博客: Nonfiction

“You think your pain and your heartbreak are unprecedented in the history of the world, but then you read.” ~ James Baldwin

With the release of the movie If Beale Street Could Talk, interest in the works of James Baldwin is high. If you'd like to take a deeper dive into Baldwin's work, the time is right. The National Book Foundation has declared 2019 the year of James Baldwin through their Author in Focus program. 

Delve into the library's holdings on and about Baldwin. If you'd like to explore his writing futher, Broadway Books will hosting events as part of the year-long celebration. On April 7, the store will host a discussion of incarceration in America and its impact on marriage as seen through the novels An American Marriage by Tayari Jones and Baldwin's If Beale Street Could Talk. They will also host an open-mic night during which people can read aloud their favorite Baldwin passages. Find more information on Broadway Books' event page.

According to the scholar Therman B. O'Daniel, "Baldwin is a bold and courageous writer who is not afraid to search into the dark corners of our social consciences, and to force out into public view many of the hidden, sordid skeletons of our society." Find out for yourself why Baldwin's work still resonates so strongly long after his death.

In We Should All Be Feminists, Chimamanda Ngozi Adichie offers readers a unique definition of feminism for the 21st century, one rooted in inclusion and awareness. Drawing extensively on her own experiences and her deep understanding of the often-masked realities of sexual politics, she explores what it means to be a woman. This essay was based on the author's TED talk of the same name. 

Here are some questions to consider when discussing We Should All Be Feminists:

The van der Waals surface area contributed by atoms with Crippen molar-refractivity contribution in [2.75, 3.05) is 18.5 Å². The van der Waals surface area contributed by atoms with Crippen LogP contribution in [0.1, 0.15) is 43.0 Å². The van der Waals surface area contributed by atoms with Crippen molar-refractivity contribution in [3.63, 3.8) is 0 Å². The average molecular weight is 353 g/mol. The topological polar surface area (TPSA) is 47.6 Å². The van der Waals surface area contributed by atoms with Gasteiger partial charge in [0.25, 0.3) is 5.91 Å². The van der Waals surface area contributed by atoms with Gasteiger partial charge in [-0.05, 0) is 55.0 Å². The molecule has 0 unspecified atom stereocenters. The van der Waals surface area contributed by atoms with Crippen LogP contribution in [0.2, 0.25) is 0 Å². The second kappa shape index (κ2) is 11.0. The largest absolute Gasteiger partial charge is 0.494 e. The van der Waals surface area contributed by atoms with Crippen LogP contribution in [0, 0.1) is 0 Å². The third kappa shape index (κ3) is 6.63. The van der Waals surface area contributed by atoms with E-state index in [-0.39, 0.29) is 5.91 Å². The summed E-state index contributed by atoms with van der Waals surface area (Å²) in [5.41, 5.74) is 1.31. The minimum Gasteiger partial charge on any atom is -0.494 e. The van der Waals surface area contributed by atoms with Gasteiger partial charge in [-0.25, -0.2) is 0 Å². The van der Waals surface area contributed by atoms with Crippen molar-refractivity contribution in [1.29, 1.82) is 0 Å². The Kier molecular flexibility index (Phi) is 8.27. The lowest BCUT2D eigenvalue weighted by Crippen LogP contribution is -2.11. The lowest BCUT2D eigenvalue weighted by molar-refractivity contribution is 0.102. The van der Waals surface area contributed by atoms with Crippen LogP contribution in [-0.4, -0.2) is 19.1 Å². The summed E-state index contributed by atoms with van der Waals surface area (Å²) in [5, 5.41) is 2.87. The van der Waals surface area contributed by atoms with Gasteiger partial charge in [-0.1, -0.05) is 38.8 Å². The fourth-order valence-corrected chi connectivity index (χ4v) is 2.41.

1. Do you call yourself a feminist? Why or why not?

Cover: We Should All Be Feminists

2. What is a feminist? Adichie says,  “My own definition is a feminist is a man or a woman who says, yes, there’s a problem with gender as it is today and we must fix it, we must do better. All of us, women and men, must do better.” Do you agree with this definition?

3.  Adichie says her brother is her favorite feminist. Do you have a favorite feminist?

4.  Does the culture you grew up in have different expectations for boys and girls? At what age do distinctions between the genders start? Do you believe these expectations arise out of biological difference, or socialization?

5.  There are many negative views of feminism. How do you think these evolved? How might co-opting a term work to the advantage of those who want to discredit a movement?

6.  Do you know any boys or men who describe themselves as feminists? If you're male, and don't use the term, what would it feel like to do so?

7.  Adichie describes how disadvantaged women negotiate for power in Nigeria; how might it be easier for women living in privilege to embrace feminism?

8.  Feminism is interpreted differently by different people. Intersectionality is defined as "the interconnected nature of social categorizations such as race, class, and gender, regarded as creating overlapping and interdependent systems of discrimination or disadvantage." (Oxford Dictionary) How does your personal identity shape your values? You might use the University of Michigan's Social Identity Wheel to further this conversation.

9.  Feminists are often described as “angry.” What is the place of anger in advancing or hindering a cause? Can you think of examples, in your own life or in popular culture, where male and female anger is treated differently?

10.  Adichie thinks American women do not want to seem aggressive, that they are more invested in being “liked.” Is it possible to be “liked” and still insist on equal treatment?

11.  Adichie points out that boys also struggle under strict beliefs about what it means to be masculine. Do you believe that boys and men pay a price in a world that devalues feminism or insists on hyper-masculinity? How?

Themes:

Feminism, power, gender, gender expectations, coming-of-age, money, injustice, equality, masculinity, femininity, boys and girls, society, culture, tradition, society, socialization, roles, ambition, shame.

The comedian Steven Wright said, "everywhere is walking distance if you have the time."